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How to Winterize Your RV

Thursday, 31 October 2019

How to Winterize RV

With fall in full swing, it is time to finally pack the summer away. If you don’t plan on using your RV this winter for any family road trips, it may be a good idea to get it stored away early so it can stay in proper shape over the winter. It is beneficial to do this before the winter weather hits, that way it is packed up and you don’t have to worry about winterizing your RV in freezing temperatures. Learn more about how to winterize your RV in this blog post.

Winterize Your RV - Fully Winterize Your Water System

The first thing you want to do to winterize your RV is to prepare your water system. You want to start by drain it. At an approved RV dump station, drain your fresh water holding tank. Next, drain your waste water holding tanks, including your black water and then your grey water, that way the grey water can wash out the black.   Once that is complete, you want to drain your cold and hot water lines, and the water heater tank. It is important to never drain the heater tank when it is hot or under pressure. Open the hot tap in the kitchen of your RV to alleviate pressure and then allow the tank to cool before you drain it. Lastly, drain the water filter and dispose of it. Re-install an empty filter.

Next, bypass the hot water heater. Most RVs have a permanent bypass on the water heater which you turn the valve(s) to the bypass position. If your RV does not have a bypass system, you will need to purchase a temporary one. Your water heater has a line in the bottom that allows cold water to go in. On top, there is a hot water line that fills the hot water pipes. Connecting these two water lines is a bypass pipe, which prevents antifreeze from entering the heater. The valve on the bypass pipe must be open (parallel) to allow the water to bypass the heater.

 You will then have to pump non-toxic antifreeze through the water lines to ensure there is no more water left in the system.  You can install a 12-volt water pump converter kit to do this. While the antifreeze is pumping through the water system, slowly open all the faucets/valves until the antifreeze appears, starting with the closest faucet to the water pump. Do this with the following valves, opening the hot and cold taps individually: kitchen taps, bathroom taps, bathroom tub and shower-head, toilet and outside shower. Pour a cup of antifreeze down the drains, and finally, turn off the water pump.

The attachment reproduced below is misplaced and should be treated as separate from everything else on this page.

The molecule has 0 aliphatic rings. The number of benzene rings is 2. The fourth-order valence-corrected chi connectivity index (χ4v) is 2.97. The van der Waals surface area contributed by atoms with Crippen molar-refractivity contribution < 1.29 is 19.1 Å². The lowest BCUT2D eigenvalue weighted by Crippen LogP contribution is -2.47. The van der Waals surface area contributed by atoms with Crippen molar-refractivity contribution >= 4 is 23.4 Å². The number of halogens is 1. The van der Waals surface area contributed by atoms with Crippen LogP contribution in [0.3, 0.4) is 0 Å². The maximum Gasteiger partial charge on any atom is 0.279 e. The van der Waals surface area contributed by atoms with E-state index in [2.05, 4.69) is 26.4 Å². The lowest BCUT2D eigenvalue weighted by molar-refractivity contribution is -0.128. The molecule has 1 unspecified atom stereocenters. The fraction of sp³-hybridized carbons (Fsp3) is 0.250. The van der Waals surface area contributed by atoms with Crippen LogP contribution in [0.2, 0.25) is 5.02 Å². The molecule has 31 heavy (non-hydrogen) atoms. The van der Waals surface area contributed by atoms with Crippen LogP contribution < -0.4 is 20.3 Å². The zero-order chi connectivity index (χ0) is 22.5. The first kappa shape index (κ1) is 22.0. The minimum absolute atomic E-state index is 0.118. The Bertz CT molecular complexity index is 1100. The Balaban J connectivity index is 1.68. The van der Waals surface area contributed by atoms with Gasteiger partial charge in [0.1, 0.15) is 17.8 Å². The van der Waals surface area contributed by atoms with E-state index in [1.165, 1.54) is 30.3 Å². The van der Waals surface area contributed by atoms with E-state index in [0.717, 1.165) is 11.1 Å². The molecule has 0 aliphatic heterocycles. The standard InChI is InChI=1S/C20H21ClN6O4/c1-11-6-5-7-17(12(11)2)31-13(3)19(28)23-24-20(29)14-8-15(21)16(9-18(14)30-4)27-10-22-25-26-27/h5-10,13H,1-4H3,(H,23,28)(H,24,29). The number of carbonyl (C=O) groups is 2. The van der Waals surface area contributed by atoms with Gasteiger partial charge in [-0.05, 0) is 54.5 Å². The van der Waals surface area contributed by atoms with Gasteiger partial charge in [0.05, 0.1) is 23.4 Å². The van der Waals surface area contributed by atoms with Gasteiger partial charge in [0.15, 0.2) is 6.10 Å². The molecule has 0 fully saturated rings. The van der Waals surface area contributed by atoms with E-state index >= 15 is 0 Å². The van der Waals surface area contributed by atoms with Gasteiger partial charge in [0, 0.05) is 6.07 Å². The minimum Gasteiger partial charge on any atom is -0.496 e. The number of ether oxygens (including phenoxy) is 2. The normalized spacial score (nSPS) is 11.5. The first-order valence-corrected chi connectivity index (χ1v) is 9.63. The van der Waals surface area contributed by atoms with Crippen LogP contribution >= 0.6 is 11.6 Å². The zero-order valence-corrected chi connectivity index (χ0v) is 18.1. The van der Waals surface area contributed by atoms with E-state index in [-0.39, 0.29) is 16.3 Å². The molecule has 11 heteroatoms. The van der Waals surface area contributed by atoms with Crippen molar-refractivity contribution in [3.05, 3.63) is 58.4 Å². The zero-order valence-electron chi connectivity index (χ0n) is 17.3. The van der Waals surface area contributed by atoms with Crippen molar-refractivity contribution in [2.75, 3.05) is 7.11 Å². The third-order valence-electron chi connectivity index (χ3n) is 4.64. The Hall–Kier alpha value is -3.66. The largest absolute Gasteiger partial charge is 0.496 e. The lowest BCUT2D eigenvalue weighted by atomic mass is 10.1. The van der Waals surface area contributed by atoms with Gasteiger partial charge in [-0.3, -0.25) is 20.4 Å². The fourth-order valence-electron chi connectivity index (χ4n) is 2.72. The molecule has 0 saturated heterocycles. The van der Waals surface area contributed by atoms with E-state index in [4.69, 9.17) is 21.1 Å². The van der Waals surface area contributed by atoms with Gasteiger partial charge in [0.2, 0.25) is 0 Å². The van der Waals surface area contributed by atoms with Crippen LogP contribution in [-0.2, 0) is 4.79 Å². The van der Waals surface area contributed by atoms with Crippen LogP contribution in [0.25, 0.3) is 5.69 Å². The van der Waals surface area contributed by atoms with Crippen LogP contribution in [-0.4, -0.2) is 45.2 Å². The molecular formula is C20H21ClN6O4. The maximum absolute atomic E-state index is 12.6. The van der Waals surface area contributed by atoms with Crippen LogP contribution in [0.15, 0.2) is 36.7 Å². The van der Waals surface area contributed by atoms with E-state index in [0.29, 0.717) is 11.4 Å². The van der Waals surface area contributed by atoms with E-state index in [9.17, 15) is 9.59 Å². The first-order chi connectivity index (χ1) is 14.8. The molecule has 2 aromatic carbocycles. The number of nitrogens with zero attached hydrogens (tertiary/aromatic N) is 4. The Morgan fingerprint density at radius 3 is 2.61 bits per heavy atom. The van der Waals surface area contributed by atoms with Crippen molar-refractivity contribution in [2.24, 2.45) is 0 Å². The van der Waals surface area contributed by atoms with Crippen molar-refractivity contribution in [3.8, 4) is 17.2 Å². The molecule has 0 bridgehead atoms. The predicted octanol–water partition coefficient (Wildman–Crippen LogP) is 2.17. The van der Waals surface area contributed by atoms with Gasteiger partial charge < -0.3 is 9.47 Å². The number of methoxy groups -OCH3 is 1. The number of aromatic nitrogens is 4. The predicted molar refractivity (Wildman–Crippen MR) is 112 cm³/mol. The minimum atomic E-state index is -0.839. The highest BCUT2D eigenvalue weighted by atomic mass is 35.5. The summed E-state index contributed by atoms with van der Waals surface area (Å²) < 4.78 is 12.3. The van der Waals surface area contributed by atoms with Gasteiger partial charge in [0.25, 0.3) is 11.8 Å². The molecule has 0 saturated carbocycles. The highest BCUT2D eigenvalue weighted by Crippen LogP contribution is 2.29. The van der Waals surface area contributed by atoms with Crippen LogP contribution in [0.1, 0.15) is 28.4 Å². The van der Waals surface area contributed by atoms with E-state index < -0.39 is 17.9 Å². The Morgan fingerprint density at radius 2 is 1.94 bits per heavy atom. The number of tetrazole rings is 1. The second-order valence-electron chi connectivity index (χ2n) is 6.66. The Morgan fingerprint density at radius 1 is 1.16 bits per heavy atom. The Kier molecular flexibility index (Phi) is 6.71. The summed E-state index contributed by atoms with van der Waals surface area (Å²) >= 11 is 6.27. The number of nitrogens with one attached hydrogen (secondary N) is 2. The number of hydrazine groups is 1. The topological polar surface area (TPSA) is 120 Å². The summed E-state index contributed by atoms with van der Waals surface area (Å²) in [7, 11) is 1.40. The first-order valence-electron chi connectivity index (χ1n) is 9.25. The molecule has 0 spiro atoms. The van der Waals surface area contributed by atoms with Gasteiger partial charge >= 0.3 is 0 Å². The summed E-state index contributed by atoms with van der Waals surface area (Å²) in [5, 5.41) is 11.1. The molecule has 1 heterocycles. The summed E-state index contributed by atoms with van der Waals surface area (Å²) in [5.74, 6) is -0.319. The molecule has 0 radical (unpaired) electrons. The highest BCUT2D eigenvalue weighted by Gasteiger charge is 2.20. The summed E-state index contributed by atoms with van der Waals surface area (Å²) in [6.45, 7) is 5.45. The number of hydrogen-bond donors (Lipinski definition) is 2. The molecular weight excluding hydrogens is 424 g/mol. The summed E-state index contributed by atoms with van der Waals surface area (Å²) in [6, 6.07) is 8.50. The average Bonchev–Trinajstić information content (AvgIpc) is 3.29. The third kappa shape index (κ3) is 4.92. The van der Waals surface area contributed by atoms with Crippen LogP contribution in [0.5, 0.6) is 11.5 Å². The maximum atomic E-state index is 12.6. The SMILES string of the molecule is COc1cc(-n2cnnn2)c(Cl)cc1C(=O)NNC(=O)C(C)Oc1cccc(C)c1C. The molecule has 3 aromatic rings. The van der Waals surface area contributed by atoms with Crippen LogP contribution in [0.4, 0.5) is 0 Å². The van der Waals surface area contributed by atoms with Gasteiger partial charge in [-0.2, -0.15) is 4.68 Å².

Winterize Your RV - Remove and Protect the Battery

Before winter hits, you will want to winterize your RV by removing any batteries (main battery, smoke detector, etc). These batteries should be stored in a dry and warm place, in your garage or basement is a good place to keep them over the winter. Also, do not store them directly on a concrete floor. Concrete drains the power from batteries and you will have a dead battery by the end of winter. Before you remove your batteries make sure to wear safety glasses and gloves. Disconnect the shore power, turn off all RV power and make sure the main cutoff is in the OFF position. When disconnecting the battery, always remove the negative cable first.

Winterize Your RV - Protect the Exterior

Check the exterior of your RV. You want to look out for water leaks, so check the caulking for any cracks or damage around the windows, doors, roof vents and other seams. If you find any damage, fix it by removing the caulking and replacing it. Next, you can give the RV a thorough washing to clean it from dust, dirt and any other debris that you notice. After the vehicle is clean, apply a coat of a good quality wax to protect the exterior over the winter and into the next summer season.

Apart from cleaning and waxing the exterior, there are few small chores to finish before winter comes. You should inspect the awning as well before putting your RV in storage. If you do not clean and dry the awning, it can grow mold and mildew over the winter. You can cover the tires to shield them from the elements and to stop the sun from damaging them. Lubricating the locks and hinges can prevent creaks, jams and breaks when it comes spring time. Lastly, if you decide to cover the RV with a tarp for the winter season, make sure it is breathable to avoid trapping in moisture.

Winterize Your RV - Tidy up the Interior

Lastly, to winterize your RV you should clean the interior of the vehicle! Not only clean it but sanitize it too. An RV has great hiding spots for little critters and mold. It is important to remove all leftover food or beverages, clothing and blankets to be stored in your home. A big thing you want to avoid in your RV over the winter is extra moisture. To combat this, take out the couch cushions and mattresses and lean them against the wall for maximum airflow. If you are keeping the RV near a power source and can check it often throughout the winter, it might be a good idea to run a de-humidifier a couple times during the season. If not, leave moisture absorbing materials inside to catch as much humidity possible. Finally, cover up the windows on the inside to avoid the sun from fading drapery or cushions inside the RV.

Let us know if these tips helped you and your RV survive the winter. Hopefully it is not too long before you can de-winterize and get your vehicle back on the road for more summer trips. If you are curious about how to insure your RV, we can help with that.